“My food blog is my own. It’s my creative space. I spend a lot of time testing the recipes, taking photographs, making videos, and writing my stories,” Nelson said. “If people aren’t interested in any aspect, so be it.”

“My blog is Cadry’s Kitchen. It’s literally the place where I cook,” she added. “I don’t know why I would write myself out of it.”

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Rare Half-Male, Half-Female Cardinal Spotted In Pennsylvanian Garden

Bird-spotters, twitchers, nature lovers, people spend years spying on wildlife in the hope of seeing, perhaps even capturing on camera, a rare and wondrous sight. A couple from Pennsylvania did just that, when they noticed a very unusual bird hanging out in their garden.

One side of the bird, a northern cardinal (Cardinalis cardinalis), had the spectacular scarlet plumage so iconic of the male, and the other half, the soft brown-green of the female, split down the middle.

“Never did we ever think we would see something like this in all the years we’ve been [bird] feeding,” Shirley Caldwell told National Geographic, after she and her husband Jeffrey spied the bird in their garden in Erie, Pennsylvania.

The bird popped up a few weeks ago, and she snapped the picture of it while it was chilling in a dawn redwood tree just 9 meters (30 feet) from their kitchen window.

Gynandromorphy is more obvious in species that are sexually dimorphic, where the male and female adults’ appearances are different, like northern cardinals. Bonnie Taylor Barrie/Shutterstock 

So, is it really half-male, half-female? Yes. Although rare, bilateral gynandromorphism – where a species’ external appearance is split down the middle, half male, half female – has been seen in a variety of organisms, including birds, insects, and crustaceans.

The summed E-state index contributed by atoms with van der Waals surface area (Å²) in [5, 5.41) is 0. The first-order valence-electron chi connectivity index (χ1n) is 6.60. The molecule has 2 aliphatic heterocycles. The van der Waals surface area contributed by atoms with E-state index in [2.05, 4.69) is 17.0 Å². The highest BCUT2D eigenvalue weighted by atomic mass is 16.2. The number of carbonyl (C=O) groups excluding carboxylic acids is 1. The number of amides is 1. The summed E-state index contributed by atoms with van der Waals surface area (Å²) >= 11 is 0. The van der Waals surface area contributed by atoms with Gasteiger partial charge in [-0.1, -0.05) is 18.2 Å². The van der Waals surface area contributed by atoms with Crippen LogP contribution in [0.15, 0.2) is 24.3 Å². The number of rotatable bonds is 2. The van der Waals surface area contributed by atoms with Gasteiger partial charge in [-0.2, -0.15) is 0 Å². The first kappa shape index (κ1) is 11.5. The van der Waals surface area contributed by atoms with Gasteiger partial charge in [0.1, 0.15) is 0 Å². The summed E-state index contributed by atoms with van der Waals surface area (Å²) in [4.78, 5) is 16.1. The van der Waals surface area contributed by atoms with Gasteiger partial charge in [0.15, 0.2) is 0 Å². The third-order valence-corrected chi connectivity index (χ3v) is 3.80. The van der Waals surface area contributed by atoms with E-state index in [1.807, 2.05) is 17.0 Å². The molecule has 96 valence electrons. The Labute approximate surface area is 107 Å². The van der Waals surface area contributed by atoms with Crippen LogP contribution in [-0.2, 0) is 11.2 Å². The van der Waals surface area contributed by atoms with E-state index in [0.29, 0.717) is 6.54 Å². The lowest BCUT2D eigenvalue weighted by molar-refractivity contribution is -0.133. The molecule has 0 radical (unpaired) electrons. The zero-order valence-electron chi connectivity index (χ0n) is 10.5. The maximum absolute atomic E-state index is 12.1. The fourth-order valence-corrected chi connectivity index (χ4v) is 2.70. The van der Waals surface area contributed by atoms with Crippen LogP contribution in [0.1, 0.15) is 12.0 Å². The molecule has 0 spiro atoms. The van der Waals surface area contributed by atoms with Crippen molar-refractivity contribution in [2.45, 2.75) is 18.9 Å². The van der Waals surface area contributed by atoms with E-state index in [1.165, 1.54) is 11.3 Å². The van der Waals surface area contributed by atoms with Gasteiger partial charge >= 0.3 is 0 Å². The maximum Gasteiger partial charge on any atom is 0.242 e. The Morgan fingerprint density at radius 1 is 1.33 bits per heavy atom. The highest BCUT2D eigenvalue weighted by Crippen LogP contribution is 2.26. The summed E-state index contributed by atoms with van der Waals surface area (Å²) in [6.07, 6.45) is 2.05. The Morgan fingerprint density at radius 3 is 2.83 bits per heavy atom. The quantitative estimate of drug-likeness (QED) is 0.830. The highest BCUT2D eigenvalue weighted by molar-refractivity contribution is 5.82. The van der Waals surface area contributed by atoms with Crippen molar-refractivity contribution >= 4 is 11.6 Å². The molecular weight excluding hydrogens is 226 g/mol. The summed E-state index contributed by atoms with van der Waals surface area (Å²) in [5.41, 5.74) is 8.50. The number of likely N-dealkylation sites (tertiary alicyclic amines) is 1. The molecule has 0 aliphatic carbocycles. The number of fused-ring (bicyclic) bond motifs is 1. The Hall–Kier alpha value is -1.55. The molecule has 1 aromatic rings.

In fact, it possibly occurs more often than thought, and we only notice it when it’s really obvious, like in a species that is sexually dimorphic, where there are differences in the appearance of adult males and females.

Sex determination in birds is basically the opposite of humans. Instead of the females having two copies of the same sex chromosome (XX) and the male having a copy of each (XY), in birds it’s the other way around. Birds’ chromosomes are Z and W, so the female has ZW and the male has ZZ. So males’ sperm only carries Z, while females produce eggs with either Z or W.

Gynandromorphy occurs differently in different species. In birds, it’s thought that it happens when an egg develops with two nuclei, one carrying a Z, the other a W. If it gets fertilized by two ZZ sperm, then the embryo will carry both ZW and ZZ cells.

Photograph by Shirley Caldwell

Can gynandromorphic birds themselves breed? “So far as we know, yes,” Dr Alex Bond, senior curator in charge of birds at the Natural History Museum, told IFLScience. Although it may not be plain sailing. “If the gynandromorphy is complete, then birds will have one ovary and one testis. But all birds have just one urogenital opening – the cloaca. So externally they would look the same.” 

However, “If the breeding involves sex-specific behaviors, like songs or courtship dances, though, these may be only partial or modified, meaning the bird won’t be as attractive to the partner it’s trying to woo.”

Back in 2014, researchers studied another bilateral gynandromorphic northern cardinal for over a month and observed that it never paired up, or sang. It’s possible its behavior, rather than its looks, confused other cardinals. 

“Much like some hybrids exhibit behaviors from both species, gynandromorphs combine aspects of behavior from both sexes,” Dr Bond explained. “In some cases, they may sing like a male, but have the courtship dance of a female. Or the song and/or behavior may only be partial.”

So it may not be easy for this particular cardinal to find love, but Shirley remains positive, revealing it has been spotted a few times in the company of a male. 

“We’re happy it’s not lonely,” she said. “Who knows, maybe we will be lucky enough to see a family in summer!” 

[H/T: National Geographic]